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90 Truck Drayage Productivity Guide Input categories include the following: Port and terminal information (e.g., TEU, import/export balance); Default/scenario operational factors (e.g., transaction times); Management strategies (e.g., on-dock rail, automated gates); and Drayage tractor fleet and technologies (e.g., diesel engine retrofits). Outputs provided include the following: Activity outputs (e.g., trip legs and VMT); Duty cycle outputs (e.g., idle, creep, transient, and cruise minutes); and Comparison charts to illustrate changes from defaults. Figure 122 shows the primary inputs worksheet. This worksheet (shown in its entirety) has five sections covering key input values, port or terminal management initiatives, activity outputs, emissions and cost outputs, and a note section to identify the model application and scenario. For each of the primary inputs there is a default value and a scenario value. The model uses the default value unless it is superseded by a different user entry in the scenario columns. The key port and terminal inputs specify the overall volume and pattern of container movements. The generic model version offers the user convenient starting points to avoid having to input every variable. The user can replace other defaults with specific scenario information as available. Emissions Estimates DrayFLEET calculates emissions by combining the amount of time that trucks spend within var- ious modes of operation (idle, creep, transient, and cruise) with EPA emissions rate data specific SmartWay DrayFLEET Version 1.0 Primary Inputs & Outputs DrayFLEET Version 1.0d of 06/10/2008 Primary Inputs Default Scenario Port Port Terminal(s) Calendar Year 2007 2007 Scenario Annual TEU 2,000,000 2,000,000 Average TEU per Container 1.75 1.75 Inbound Share 50% 50% Inbound Empty Share 5% 5% Date Outbound Empty Share 25% 25% Rail Intermodal Share 25% 25% Activity Outputs Default Scenario Change % Change Marine Terminals Annual Activity Average Inbound Gate Queue Minutes 15 15 Number of Drayage Trip Legs 3,498,452 3,498,452 0 0.0% Average Marine Terminal Min. per Transaction 30 30 Drayage Trip Legs per Container 3.1 3.1 0.0 0.0% Rail Terminals Total Drayage VMT 65,706,753 65,706,753 0 0.0% Weighted Average Miles from Port 5 5 Drayage VMT per Container 57.5 57.5 0.0 0.0% Average Inbound Gate Queue Minutes 5 5 Fleet Required (FTE Tractors) 1,224 1,224 0 0.0% Average Rail Yard Min. per Transaction 15 15 Annual Duty Cycle Totals Container Depots Idle Hours 1,869,294 1,869,294 0 0.0% Weighted Average Miles from Port 2 2 Creep Hours 994,223 994,223 0 0.0% Share of Empties Stored at Depots 10% 10% Transient Hours 572,700 572,700 0 0.0% Container Shippers/Receivers Cruise Hours 1,506,026 1,506,026 0 0.0% Weighted Average Miles from Port 25 25 Total Drayage Hours 4,942,243 4,942,243 0 0.0% Weighted Average Crosstown Trip Miles 10 10 Drayage Hours per Container 4.3 4.3 0.0 0.0% Cost Factors Average Drayage Labor Cost per Hour $ 12.00 $ 12.00 Emissions Outputs Default Scenario Change % Change Average Diesel Fuel Price per Gallon $ 4.00 $ 4.00 Pollutant (annual tons) HC 53 53 0.00 0.0% Initiative Inputs Default Scenario CO 298 298 0.00 0.0% Port/Terminal Initiatives NOx 1,108 1,108 0.00 0.0% Stacked Terminal (% stacked) 0% 0% PM10 37 37 0.00 0.0% On-Dock Rail (% of rail on-dock) 0% 0% PM2.5 31 31 0.00 0.0% Automated Gates (% of gate transactions) 0% 0% CO2 88,497 88,497 0 0.0% Extended Gate Hours (% off-peak, 50% max) 0% 0% Fuel Use and Total Cost Container Info System (% used) 0% 0% Fuel - Gallons 7,909,626 7,909,626 0.0 0.0% Virtual Container Yard (% available) 0% 0% Total Drayage Cost $ 159,451,797 $ 159,451,797 $ - 0.0% Neutral Chassis Pool (% used) 0% 0% Drayage Cost per Container $ 140 $ 140 $ - 0.0% Figure 122. Primary inputs worksheet.

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Emissions and Cost Impacts 91 to those operating modes for a given fleet age distribution. Loaded and empty emissions are calcu- lated separately. The emissions rate data are already part of the DrayFLEET Model and the amount of time spent within each mode comes directly from the activity module. Four operating modes are included in the DrayFLEET Model: idle, creep, transient, and cruise. The activity portions of the model yield estimates of minutes spent by drayage tractors in each of these modes. As of September 2010, the emissions portion of the model uses a mode conver- sion factor to bridge the gap between the detailed drayage activity model output and the emis- sions factors in MOBILE 6.2. Subsequent versions of the model will be updated to use the current EPA emissions methodologies. Port-Area Emissions Estimates The percentage impact of these or any emissions or activity changes depends on the context. Emissions inventories typically define a target area in the near vicinity of the port, consistent with the limited ability of the port or the terminal operators to affect drayage activities outside the port area. DrayFLEET, on the other hand, captures the full range and impact of port-related drayage activity at any distance. To do so, DrayFLEET uses weighted average distances to off-dock rail terminals, container depots, and--most critically--shippers and receivers. Rail ter- minals and container depots are typically within a few miles of the port, but shippers and receivers can be spread out over a broad region. A major limitation on the percentage impact of marine terminal efficiency or emissions mea- sures is the share of all drayage activity associated with the marine terminals. Figure 123, extracted from the generic model activity summary, highlights the trips, miles, and hours in the various major activity categories. The marine terminal accounts for about 76% of the trips, but only 25% of the miles and 49% of the hours. Shipper/receiver movements account for 41% of the trips, but 67% of the miles and 41% of the hours. The miles and hours generated by drayage trips to and from distant customers can outweigh and obscure the impacts of port-area changes. Figure 124 provides an example of this relation- ship. In this figure, the 25-mile default value for the weighted average trip to shippers and receivers was changed to 5 miles. That change reduced drayage VMT by 52.9%, drayage hours by 26.7%, emissions and fuel use by 41.9% to 45.4%, and cost by 29.3%. In other words, the additional 20 miles (one way) to shippers and receivers accounted for over half the drayage miles, 26.7% of the hours, 41.9% to 45.4% of the emissions and fuel, and 29.3% of the cost. Table 121 compares the drayage hours by category for a 25-mile scope and a 5-mile scope. In addition to the overall reduction in total and average hours, the proportions of idle, creep, Activity Group Number of Trips Distance (Miles) Total (hours) Marine Terminal 2,917,414 17,012,538 2,533,308 Inter-Terminal 5,714 22,857 878 Off-Dock Rail Terminal 346,909 1,367,673 164,735 Container Depot 69,917 154,697 27,401 Shippers & Receivers 1,811,250 45,589,163 2,136,895 Crosstown Trips 426,588 4,267,065 340,110 Other Port Trucks - - - Net Total* 3,826,235 68,413,994 5,203,327 *Subtotals and total are corrected to remove double-counting of marine terminal trips. Figure 123. Marine terminal vs. shipper/receiver activity.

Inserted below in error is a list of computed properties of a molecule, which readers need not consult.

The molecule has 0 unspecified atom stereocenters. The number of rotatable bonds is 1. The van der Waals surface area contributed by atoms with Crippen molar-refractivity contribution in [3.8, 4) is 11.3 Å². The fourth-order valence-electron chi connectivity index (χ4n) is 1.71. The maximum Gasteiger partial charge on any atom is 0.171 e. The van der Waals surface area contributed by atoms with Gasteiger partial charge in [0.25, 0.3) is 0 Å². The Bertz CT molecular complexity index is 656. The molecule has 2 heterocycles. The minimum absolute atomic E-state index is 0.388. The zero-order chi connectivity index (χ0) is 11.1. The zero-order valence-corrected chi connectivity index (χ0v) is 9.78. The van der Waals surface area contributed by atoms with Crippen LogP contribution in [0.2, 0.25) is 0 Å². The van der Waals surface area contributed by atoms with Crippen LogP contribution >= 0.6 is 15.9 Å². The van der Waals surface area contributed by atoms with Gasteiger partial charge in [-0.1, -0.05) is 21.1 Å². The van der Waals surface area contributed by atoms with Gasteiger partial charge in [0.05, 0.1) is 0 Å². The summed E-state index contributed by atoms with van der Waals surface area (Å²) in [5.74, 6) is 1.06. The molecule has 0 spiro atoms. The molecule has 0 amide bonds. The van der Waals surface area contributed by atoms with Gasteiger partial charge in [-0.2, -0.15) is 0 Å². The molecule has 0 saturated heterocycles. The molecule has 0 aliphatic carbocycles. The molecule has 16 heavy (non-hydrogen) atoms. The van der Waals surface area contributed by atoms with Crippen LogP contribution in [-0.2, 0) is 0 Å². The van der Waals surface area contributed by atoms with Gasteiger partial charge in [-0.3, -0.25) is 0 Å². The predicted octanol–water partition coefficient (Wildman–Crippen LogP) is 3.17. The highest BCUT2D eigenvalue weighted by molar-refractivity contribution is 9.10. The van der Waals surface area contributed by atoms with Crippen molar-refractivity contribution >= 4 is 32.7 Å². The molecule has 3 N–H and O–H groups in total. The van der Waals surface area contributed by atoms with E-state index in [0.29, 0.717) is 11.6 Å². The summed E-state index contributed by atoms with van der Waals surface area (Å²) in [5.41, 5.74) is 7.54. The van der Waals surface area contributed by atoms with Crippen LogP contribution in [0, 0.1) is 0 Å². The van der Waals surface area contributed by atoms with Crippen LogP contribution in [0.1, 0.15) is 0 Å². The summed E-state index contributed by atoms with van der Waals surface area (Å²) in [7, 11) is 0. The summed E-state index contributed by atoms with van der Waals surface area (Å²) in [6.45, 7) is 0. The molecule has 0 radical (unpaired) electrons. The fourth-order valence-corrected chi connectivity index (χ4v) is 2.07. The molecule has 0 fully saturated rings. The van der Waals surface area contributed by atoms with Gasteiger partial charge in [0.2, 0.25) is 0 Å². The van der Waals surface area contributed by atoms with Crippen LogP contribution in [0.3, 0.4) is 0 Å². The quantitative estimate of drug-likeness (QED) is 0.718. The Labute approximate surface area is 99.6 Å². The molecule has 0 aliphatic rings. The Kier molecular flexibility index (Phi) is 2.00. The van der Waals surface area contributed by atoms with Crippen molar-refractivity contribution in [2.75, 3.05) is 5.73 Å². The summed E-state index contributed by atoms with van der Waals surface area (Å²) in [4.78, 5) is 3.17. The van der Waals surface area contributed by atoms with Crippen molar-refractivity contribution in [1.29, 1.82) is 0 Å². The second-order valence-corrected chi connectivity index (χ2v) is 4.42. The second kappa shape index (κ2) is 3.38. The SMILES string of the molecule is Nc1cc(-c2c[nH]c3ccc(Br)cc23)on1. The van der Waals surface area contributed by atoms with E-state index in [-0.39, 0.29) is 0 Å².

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92 Truck Drayage Productivity Guide SmartWay DrayFLEET Version 1.0 Primary Inputs & Outputs DrayFLEET Version 1.0E of 06/26/2008 Primary Inputs Default Scenario Port Generic Port Terminal(s) All Calendar Year 2007 2007 Scenario Five-mile versus 25-mile Limits Annual TEU 2,000,000 2,000,000 Average TEU per Container 1.75 1.75 Inbound Share 50% 50% Inbound Empty Share 5% 5% Date 6/26/2008 Outbound Empty Share 25% 25% Rail Intermodal Share 25% 25% Activity Outputs Default Scenario Change % Change Marine Terminals Annual Activity Average Inbound Gate Queue Minutes 15 15 Number of Drayage Trip Legs 3,826,235 3,826,235 0 0.0% Average Marine Terminal Min. per Transaction 30 30 Drayage Trip Legs per Container 3.3 3.3 0.0 0.0% Rail Terminals Total Drayage VMT 68,413,994 32,188,994 -36,225,000 -52.9% Weighted Average Miles from Port 5 5 Drayage VMT per Container 59.9 28.2 -31.7 -52.9% Average Inbound Gate Queue Minutes 5 5 Fleet Required (FTE Tractors) 1,756 1,286 -469 -26.7% Average Rail Yard Min. per Transaction 15 15 Annual Duty Cycle Totals Container Depots Idle Hours 1,957,060 1,725,478 -231,582 -11.8% Weighted Average Miles from Port 2 2 Creep Hours 1,089,182 991,532 -97,651 -9.0% Share of Empties Stored at Depots 10% 10% Transient Hours 597,318 339,489 -257,828 -43.2% Container Shippers/Receivers Cruise Hours 1,559,766 755,790 -803,977 -51.5% Weighted Average Miles from Port 25 5 Total Drayage Hours 5,203,327 3,812,289 -1,391,038 -26.7% Weighted Average Crosstown Trip Miles 10 10 Drayage Hours per Container 4.6 3.3 -1.2 -26.7% Cost Factors Average Drayage Labor Cost per Hour $ 12.00 $ 12.00 Emissions Outputs Default Scenario Change % Change Average Diesel Fuel Price per Gallon $ 4.00 $ 4.00 Pollutant (annual tons) HC 55 32 -23.34 -42.3% Initiative Inputs Default Scenario CO 311 181 -130.12 -41.9% Port/Terminal Initiatives NOx 1,154 637 -517.58 -44.8% Stacked Terminal (% stacked) 0% 0% PM10 38 21 -17.27 -45.4% On-Dock Rail (% of rail on-dock) 0% 0% PM2.5 32 18 -14.60 -45.4% Automated Gates (% of gate transactions) 0% 0% CO2 145,037 79,582 -65,455 -45.1% Extended Gate Hours (% off-peak, 50% max) 0% 0% Fuel Use and Total Cost Container Info System (% used) 0% 0% Fuel - Gallons 12,963,067 7,112,838 -5,850,228.3 -45.1% Virtual Container Yard (% available) 0% 0% Total Drayage Cost $ 185,045,398 $ 130,800,961 $ (54,244,438) -29.3% Neutral Chassis Pool (% used) 0% 0% Drayage Cost per Container $ 162 $ 114 $ (47) -29.3% Figure 124. Five-Mile scenario versus 25-mile default. transient, and cruise hours shift noticeably. With a 25-mile scope, 30% of the hours are spent in cruise mode. Activity within 5 miles of the port, however, is dominated by idling at 45% of the total hours. Initiatives and Technology Impacts Modeling the emissions impacts of port and terminal management initiatives (such as neu- tral chassis pools and automated gates) was a major reason for developing DrayFLEET. Likewise, DrayFLEET is intended to estimate the impacts of truck and engine technology such as diesel particulate filters or idling controls. The EPA SmartWay Program offers freight carriers technical and financial information on a range of truck and engine technologies and practices designed to conserve fuel and reduce emis- sions. Many of the applicable options have been built into DrayFLEET, as shown in Figure 125. Table 121. Scope comparison. Category Default - 25-Mile Trips Port Vicinity - 5-Mile Trips Idle Hours 1,957,060 38% 1,725,478 45% Creep Hours 1,089,182 21% 991,532 26% Transient Hours 597,318 11% 339,489 9% Cruise Hours 1,559,766 30% 755,790 20% Total Drayage Hours 5,203,327 100% 3,812,289 100% Drayage Hours per Container 4.6 3.3